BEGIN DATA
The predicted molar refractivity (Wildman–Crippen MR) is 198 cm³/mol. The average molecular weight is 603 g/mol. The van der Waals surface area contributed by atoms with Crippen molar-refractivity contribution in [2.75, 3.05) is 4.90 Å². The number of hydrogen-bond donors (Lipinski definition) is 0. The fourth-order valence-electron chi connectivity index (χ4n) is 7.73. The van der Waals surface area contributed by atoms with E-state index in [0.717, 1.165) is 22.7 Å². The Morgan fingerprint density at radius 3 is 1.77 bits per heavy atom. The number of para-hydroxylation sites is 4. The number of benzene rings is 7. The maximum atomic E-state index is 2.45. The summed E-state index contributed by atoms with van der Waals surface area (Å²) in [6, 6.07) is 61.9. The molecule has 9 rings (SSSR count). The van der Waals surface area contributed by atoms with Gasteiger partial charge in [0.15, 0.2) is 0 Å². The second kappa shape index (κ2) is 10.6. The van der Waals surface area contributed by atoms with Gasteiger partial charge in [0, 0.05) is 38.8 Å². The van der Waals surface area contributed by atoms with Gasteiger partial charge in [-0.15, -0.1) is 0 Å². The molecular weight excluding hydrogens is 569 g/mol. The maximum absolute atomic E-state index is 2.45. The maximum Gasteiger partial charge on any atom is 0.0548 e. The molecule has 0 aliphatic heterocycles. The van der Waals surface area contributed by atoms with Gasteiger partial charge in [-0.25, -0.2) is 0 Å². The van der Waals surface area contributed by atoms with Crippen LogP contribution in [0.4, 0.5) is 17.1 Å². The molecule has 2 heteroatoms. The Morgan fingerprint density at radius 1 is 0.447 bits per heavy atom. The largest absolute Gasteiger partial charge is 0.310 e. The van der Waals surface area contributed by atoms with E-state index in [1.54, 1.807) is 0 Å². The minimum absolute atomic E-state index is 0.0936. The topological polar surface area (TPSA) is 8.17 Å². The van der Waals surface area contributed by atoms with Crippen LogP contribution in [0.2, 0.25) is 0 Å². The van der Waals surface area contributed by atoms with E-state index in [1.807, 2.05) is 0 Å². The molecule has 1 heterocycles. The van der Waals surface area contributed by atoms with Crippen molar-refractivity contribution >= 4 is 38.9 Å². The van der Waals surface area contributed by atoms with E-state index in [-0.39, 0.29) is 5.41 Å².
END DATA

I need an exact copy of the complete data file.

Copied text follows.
The predicted molar refractivity (Wildman–Crippen MR) is 198 cm³/mol. The average molecular weight is 603 g/mol. The van der Waals surface area contributed by atoms with Crippen molar-refractivity contribution in [2.75, 3.05) is 4.90 Å². The number of hydrogen-bond donors (Lipinski definition) is 0. The fourth-order valence-electron chi connectivity index (χ4n) is 7.73. The van der Waals surface area contributed by atoms with E-state index in [0.717, 1.165) is 22.7 Å². The Morgan fingerprint density at radius 3 is 1.77 bits per heavy atom. The number of para-hydroxylation sites is 4. The number of benzene rings is 7. The maximum atomic E-state index is 2.45. The summed E-state index contributed by atoms with van der Waals surface area (Å²) in [6, 6.07) is 61.9. The molecule has 9 rings (SSSR count). The van der Waals surface area contributed by atoms with Gasteiger partial charge in [0.15, 0.2) is 0 Å². The second kappa shape index (κ2) is 10.6. The van der Waals surface area contributed by atoms with Gasteiger partial charge in [0, 0.05) is 38.8 Å². The van der Waals surface area contributed by atoms with Gasteiger partial charge in [-0.15, -0.1) is 0 Å². The molecular weight excluding hydrogens is 569 g/mol. The maximum absolute atomic E-state index is 2.45. The maximum Gasteiger partial charge on any atom is 0.0548 e. The molecule has 0 aliphatic heterocycles. The van der Waals surface area contributed by atoms with Gasteiger partial charge in [-0.25, -0.2) is 0 Å². The van der Waals surface area contributed by atoms with Crippen LogP contribution in [0.4, 0.5) is 17.1 Å². The molecule has 2 heteroatoms. The Morgan fingerprint density at radius 1 is 0.447 bits per heavy atom. The largest absolute Gasteiger partial charge is 0.310 e. The van der Waals surface area contributed by atoms with E-state index in [1.54, 1.807) is 0 Å². The minimum absolute atomic E-state index is 0.0936. The topological polar surface area (TPSA) is 8.17 Å². The van der Waals surface area contributed by atoms with Crippen LogP contribution in [0.2, 0.25) is 0 Å². The van der Waals surface area contributed by atoms with E-state index in [1.807, 2.05) is 0 Å². The molecule has 1 heterocycles. The van der Waals surface area contributed by atoms with Crippen molar-refractivity contribution >= 4 is 38.9 Å². The van der Waals surface area contributed by atoms with E-state index in [-0.39, 0.29) is 5.41 Å².